May 18, 2017 • 6:30PM
Women are the fastest-growing U.S. prison population today. Eighty percent are mothers of school-age children. Jenifer McShane’s absorbing documentary gives human dimensions to these rarely reported statistics, taking us inside Bedford Hills Correctional Facility, a maximum security prison north of New York City.
Shot over four years, MOTHERS OF BEDFORD follows five women – of diverse backgrounds and incarcerated for different reasons- in dual struggles to be engaged in their children’s lives and become their better selves. It shows how long-term sentences affect mother-child relationships and how Bedford’s innovative Children’s Center helps women maintain and improve bonds with children and adult relatives awaiting their return. Whether it be parenting’s normal frustrations to celebrating a special day, from both inside and out of the prison walls, this moving film provides unprecedented access to a little known, rarely shown, community of women.
Screening to be followed by panel discussion and Q&A.
Vicki Sirockman currently works as a consultant for the MAYA Organization, a Pittsburgh based nonprofit that provides prenatal and postnatal counseling, education and support to women in the local community and in the Allegheny County Jail. She has also served as the executive director of Lydia’s Place, Inc. and Healthy Start, Inc. as well as the past coordinator of the ACLU of Pennsylvania’s Incarcerated Women’s Project. While at Lydia’s Place Vicki worked closely with the Women and Girls Foundation to lead an effort to end the shackling of incarcerated, pregnant women in Allegheny County. This effort dovetailed into a later effort by the ACLU that resulted in the passage of legislation in 2010 which outlawed the shackling of incarcerated, pregnant women throughout the State of Pennsylvania.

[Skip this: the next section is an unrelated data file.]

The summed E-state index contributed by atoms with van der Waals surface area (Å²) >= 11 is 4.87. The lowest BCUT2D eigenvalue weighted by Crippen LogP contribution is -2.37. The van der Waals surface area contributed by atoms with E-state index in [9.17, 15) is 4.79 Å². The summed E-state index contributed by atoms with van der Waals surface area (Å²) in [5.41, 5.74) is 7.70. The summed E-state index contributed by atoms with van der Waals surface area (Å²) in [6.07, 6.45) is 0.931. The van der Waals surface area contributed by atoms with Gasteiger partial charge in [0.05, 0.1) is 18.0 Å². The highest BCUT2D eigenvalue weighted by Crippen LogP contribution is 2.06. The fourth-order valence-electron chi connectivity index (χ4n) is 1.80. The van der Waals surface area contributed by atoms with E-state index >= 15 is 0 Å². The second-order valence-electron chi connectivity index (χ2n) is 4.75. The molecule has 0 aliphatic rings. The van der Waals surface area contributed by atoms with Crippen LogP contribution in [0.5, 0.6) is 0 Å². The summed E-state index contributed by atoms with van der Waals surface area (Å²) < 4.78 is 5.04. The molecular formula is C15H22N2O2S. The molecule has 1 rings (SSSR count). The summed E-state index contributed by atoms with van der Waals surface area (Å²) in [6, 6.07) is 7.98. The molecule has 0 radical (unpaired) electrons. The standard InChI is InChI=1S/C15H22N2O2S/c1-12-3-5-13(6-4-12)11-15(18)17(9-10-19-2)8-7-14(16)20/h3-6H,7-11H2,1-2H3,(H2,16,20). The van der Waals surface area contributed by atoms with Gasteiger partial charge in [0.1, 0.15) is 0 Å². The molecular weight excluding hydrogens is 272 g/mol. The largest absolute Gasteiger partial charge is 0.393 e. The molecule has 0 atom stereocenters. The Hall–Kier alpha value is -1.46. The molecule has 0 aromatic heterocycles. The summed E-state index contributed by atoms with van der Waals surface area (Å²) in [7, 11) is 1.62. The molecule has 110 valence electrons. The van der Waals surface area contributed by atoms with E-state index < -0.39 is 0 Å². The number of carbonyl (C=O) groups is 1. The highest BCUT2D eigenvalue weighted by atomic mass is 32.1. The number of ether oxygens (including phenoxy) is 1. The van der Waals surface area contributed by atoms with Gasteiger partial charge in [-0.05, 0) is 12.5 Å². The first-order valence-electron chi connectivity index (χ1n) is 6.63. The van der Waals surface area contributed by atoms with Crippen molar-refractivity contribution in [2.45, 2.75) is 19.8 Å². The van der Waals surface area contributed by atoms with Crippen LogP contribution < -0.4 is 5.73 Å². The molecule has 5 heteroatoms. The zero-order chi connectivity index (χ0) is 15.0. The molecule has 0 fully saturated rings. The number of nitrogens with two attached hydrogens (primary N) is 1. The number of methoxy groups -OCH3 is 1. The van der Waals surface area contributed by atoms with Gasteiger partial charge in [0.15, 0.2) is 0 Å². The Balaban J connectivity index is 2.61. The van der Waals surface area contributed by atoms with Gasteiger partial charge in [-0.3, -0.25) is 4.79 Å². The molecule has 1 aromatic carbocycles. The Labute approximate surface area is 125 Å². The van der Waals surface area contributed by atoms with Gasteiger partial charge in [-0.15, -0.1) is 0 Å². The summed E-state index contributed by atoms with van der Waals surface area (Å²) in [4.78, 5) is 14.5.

Vicki’s educational background includes a Masters degree in Public Health from Pitt. Her 40 year career includes past work in the child welfare, adoption, family planning, and maternal and child health fields.
Christine Castro is a 2016-2017 fellow with If/When/How Lawyering for Reproductive Justice program working with the Women’s Law Project in the Western PA office. During law school, Christine interned at the National Women’s Law Center, where she worked on health and reproductive rights. She also interned at the Committee for Public Counsel Services assisting with representation of indigent clients accused of crimes. Christine was awarded the Leadership Scholarship and was a two-time recipient of the Roger Williams University School of Law’s Public Interest Summer Stipend. She also served as a judicial extern for the United States Court of Appeals for the First Circuit. Christine earned a degree in Political Science from Temple University, and a JD from Roger Williams University School of Law.
Fred Hill has been the Family Engagement Specialist with Amachi Pittsburgh for 5 years, working with parents and children of the incarcerated through the Strong African American Families Program (SAAF). He also works with inmates in four state correctional institutions preparing them for re-entry through a 24/7 dad Life Skills class.
He is a husband and father of five.